Biosafety manual: a laboratory manual developed and implemented by the employer that outlines procedures, equipment, personal protective equipment, and work practices that are capable of protecting employees from the health hazards presented by hazardous biologic materials used in that particular workplace.

Biosafety records: records that are retained as required by regulatory and institutional policies for documentation of employee training, medical surveillance, equipment maintenance and certification, accidents and exposure, inspections and audits, and inventories for chemical and other hazardous agents.

Biosecurity: the system to prevent unauthorized entry to laboratory areas, access to dangerous pathogens, or the unwarranted or accidental release of materials to the outside environment.

Biosecurity manual: laboratory manual that provides practical guidance related to the overall security of personnel reliability and the containment of biologic agents and toxins in the laboratory setting.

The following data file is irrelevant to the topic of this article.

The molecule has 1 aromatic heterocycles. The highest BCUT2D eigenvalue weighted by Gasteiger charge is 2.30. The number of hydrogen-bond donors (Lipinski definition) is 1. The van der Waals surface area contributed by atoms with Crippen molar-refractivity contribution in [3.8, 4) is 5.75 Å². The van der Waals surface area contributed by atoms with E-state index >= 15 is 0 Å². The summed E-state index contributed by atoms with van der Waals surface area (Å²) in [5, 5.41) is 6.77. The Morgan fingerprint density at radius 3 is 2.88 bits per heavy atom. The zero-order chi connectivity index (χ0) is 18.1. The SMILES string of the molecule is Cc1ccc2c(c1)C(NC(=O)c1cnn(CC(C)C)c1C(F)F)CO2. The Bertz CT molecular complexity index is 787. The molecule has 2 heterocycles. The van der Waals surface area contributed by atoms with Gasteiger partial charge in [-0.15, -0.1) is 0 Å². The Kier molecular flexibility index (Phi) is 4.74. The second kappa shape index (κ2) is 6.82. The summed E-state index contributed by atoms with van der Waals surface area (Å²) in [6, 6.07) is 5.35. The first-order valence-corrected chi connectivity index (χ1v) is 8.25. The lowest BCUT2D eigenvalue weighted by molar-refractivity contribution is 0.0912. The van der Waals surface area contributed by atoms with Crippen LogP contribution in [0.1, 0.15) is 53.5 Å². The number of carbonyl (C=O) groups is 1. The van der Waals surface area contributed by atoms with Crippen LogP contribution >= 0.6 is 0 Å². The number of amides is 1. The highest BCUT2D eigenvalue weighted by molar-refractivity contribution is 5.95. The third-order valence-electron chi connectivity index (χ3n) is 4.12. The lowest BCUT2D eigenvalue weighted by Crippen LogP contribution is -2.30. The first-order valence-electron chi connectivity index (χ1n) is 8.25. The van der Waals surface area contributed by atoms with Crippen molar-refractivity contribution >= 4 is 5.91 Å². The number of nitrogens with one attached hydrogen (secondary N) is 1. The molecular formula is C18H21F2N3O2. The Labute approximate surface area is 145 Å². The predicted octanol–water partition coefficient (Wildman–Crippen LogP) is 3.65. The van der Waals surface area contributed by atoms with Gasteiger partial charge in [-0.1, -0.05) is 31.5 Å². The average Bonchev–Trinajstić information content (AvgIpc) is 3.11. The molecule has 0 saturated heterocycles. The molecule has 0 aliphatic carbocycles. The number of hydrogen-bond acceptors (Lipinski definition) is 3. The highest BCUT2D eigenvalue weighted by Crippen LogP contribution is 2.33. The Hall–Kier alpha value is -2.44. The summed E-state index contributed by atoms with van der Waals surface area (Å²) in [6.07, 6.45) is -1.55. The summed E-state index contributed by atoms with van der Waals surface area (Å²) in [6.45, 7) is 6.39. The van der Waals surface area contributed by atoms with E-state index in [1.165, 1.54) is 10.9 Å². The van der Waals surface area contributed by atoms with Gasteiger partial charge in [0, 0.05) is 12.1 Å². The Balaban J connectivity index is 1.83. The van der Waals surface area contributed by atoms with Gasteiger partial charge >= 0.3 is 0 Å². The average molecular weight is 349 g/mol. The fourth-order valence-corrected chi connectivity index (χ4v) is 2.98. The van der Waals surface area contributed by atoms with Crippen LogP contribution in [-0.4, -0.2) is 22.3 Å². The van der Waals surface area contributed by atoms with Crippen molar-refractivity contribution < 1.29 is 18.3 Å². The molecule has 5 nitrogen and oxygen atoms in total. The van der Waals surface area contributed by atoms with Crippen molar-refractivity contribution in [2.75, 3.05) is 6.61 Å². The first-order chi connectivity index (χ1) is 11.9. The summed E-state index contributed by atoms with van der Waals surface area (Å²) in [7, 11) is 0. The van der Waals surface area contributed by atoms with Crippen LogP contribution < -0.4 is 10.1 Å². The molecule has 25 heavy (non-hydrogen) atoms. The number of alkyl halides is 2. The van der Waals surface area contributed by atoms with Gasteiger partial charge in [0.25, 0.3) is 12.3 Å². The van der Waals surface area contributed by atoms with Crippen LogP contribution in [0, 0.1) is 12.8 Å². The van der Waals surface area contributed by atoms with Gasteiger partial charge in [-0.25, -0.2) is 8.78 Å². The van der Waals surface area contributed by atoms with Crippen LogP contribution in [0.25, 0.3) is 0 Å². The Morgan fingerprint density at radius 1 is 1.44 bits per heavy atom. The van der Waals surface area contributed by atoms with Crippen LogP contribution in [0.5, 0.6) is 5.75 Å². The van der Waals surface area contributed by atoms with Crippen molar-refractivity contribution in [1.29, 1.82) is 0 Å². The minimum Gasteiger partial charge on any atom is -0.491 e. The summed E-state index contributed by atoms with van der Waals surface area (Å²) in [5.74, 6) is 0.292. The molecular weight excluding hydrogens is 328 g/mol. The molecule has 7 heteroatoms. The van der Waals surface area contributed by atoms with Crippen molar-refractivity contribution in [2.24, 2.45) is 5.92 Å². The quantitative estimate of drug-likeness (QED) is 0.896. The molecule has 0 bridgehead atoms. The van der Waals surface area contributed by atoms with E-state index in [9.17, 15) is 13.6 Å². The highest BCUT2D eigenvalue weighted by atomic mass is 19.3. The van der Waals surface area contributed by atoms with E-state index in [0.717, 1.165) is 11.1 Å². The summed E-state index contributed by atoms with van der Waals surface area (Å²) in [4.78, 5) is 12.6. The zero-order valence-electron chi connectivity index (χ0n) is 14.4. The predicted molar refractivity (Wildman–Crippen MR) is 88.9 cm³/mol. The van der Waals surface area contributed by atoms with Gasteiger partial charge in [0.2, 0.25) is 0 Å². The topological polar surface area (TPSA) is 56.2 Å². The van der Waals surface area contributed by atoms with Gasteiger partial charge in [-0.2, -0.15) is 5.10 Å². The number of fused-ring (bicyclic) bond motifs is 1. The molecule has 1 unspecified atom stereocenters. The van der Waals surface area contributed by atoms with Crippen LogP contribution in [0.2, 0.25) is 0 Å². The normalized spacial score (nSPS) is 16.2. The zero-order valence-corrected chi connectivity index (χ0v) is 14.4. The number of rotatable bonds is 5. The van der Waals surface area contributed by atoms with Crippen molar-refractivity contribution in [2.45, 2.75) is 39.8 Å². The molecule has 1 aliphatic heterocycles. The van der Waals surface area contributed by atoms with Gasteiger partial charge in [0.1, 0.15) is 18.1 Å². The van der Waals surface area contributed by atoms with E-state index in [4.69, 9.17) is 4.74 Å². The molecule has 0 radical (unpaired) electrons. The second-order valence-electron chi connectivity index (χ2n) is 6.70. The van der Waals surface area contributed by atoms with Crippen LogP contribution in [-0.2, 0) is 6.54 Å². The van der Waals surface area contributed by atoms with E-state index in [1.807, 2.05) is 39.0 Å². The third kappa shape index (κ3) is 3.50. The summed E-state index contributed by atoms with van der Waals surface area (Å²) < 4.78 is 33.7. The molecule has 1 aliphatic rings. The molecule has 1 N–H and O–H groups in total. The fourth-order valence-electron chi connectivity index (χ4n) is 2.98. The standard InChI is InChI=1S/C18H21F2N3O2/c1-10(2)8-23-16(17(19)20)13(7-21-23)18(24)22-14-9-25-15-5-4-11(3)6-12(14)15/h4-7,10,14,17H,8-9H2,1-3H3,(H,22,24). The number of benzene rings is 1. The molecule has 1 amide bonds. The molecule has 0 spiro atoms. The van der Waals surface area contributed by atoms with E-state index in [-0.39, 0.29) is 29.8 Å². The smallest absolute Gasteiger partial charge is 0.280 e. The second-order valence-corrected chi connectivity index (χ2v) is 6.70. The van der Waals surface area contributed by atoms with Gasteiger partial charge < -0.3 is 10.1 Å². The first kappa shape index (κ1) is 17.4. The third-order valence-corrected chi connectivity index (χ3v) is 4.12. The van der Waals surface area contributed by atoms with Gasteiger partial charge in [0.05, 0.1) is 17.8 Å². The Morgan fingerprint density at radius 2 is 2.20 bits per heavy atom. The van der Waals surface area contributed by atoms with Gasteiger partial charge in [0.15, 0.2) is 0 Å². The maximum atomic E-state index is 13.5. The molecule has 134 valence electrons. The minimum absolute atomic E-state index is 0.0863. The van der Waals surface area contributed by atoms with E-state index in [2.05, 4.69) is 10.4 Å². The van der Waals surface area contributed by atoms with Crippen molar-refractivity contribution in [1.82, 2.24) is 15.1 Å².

Biosurety: An integrated approach to the management of potentially hazardous materials and activities. This includes health, safety, security, environmental protection, emergency management, and community relations concerning activities involving potentially etiologic biological materials and select agents, recombinant DNA, genetic research, and environmental bioremediation (3).